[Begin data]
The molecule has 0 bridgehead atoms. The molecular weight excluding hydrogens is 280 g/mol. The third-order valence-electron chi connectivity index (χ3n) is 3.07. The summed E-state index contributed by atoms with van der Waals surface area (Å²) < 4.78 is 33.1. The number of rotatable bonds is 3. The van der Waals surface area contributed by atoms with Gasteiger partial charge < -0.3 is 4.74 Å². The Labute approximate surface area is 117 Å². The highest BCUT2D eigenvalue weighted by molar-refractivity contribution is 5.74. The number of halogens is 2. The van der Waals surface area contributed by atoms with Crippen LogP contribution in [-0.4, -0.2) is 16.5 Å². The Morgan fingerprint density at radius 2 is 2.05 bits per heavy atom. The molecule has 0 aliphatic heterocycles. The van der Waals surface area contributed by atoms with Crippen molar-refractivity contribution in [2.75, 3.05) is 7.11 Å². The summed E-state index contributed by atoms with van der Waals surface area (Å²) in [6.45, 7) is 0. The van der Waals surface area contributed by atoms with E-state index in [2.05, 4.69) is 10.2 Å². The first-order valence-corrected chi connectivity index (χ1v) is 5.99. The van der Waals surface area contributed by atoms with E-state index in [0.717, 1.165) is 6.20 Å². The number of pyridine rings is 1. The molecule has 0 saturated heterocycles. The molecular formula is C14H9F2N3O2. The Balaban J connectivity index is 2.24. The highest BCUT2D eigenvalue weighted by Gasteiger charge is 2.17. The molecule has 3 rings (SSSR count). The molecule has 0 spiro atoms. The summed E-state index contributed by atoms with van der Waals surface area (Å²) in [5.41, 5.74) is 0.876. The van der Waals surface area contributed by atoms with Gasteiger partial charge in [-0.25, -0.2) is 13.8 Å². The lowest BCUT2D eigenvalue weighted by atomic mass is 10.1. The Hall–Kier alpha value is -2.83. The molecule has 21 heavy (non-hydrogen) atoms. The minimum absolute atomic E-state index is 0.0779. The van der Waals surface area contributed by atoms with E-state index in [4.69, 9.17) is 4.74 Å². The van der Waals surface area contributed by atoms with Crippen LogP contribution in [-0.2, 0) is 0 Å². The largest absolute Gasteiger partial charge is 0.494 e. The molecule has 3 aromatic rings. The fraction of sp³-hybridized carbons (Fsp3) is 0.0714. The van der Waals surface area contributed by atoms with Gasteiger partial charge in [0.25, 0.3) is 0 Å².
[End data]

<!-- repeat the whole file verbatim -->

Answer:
The molecule has 0 bridgehead atoms. The molecular weight excluding hydrogens is 280 g/mol. The third-order valence-electron chi connectivity index (χ3n) is 3.07. The summed E-state index contributed by atoms with van der Waals surface area (Å²) < 4.78 is 33.1. The number of rotatable bonds is 3. The van der Waals surface area contributed by atoms with Gasteiger partial charge < -0.3 is 4.74 Å². The Labute approximate surface area is 117 Å². The highest BCUT2D eigenvalue weighted by molar-refractivity contribution is 5.74. The number of halogens is 2. The van der Waals surface area contributed by atoms with Crippen LogP contribution in [-0.4, -0.2) is 16.5 Å². The Morgan fingerprint density at radius 2 is 2.05 bits per heavy atom. The molecule has 0 aliphatic heterocycles. The van der Waals surface area contributed by atoms with Crippen molar-refractivity contribution in [2.75, 3.05) is 7.11 Å². The summed E-state index contributed by atoms with van der Waals surface area (Å²) in [6.45, 7) is 0. The van der Waals surface area contributed by atoms with E-state index in [2.05, 4.69) is 10.2 Å². The first-order valence-corrected chi connectivity index (χ1v) is 5.99. The van der Waals surface area contributed by atoms with E-state index in [0.717, 1.165) is 6.20 Å². The number of pyridine rings is 1. The molecule has 0 saturated heterocycles. The molecular formula is C14H9F2N3O2. The Balaban J connectivity index is 2.24. The highest BCUT2D eigenvalue weighted by Gasteiger charge is 2.17. The molecule has 3 rings (SSSR count). The molecule has 0 spiro atoms. The summed E-state index contributed by atoms with van der Waals surface area (Å²) in [5.41, 5.74) is 0.876. The van der Waals surface area contributed by atoms with Gasteiger partial charge in [-0.25, -0.2) is 13.8 Å². The lowest BCUT2D eigenvalue weighted by atomic mass is 10.1. The Hall–Kier alpha value is -2.83. The molecule has 21 heavy (non-hydrogen) atoms. The minimum absolute atomic E-state index is 0.0779. The van der Waals surface area contributed by atoms with E-state index in [4.69, 9.17) is 4.74 Å². The van der Waals surface area contributed by atoms with Crippen LogP contribution in [-0.2, 0) is 0 Å². The largest absolute Gasteiger partial charge is 0.494 e. The molecule has 3 aromatic rings. The fraction of sp³-hybridized carbons (Fsp3) is 0.0714. The van der Waals surface area contributed by atoms with Gasteiger partial charge in [0.25, 0.3) is 0 Å².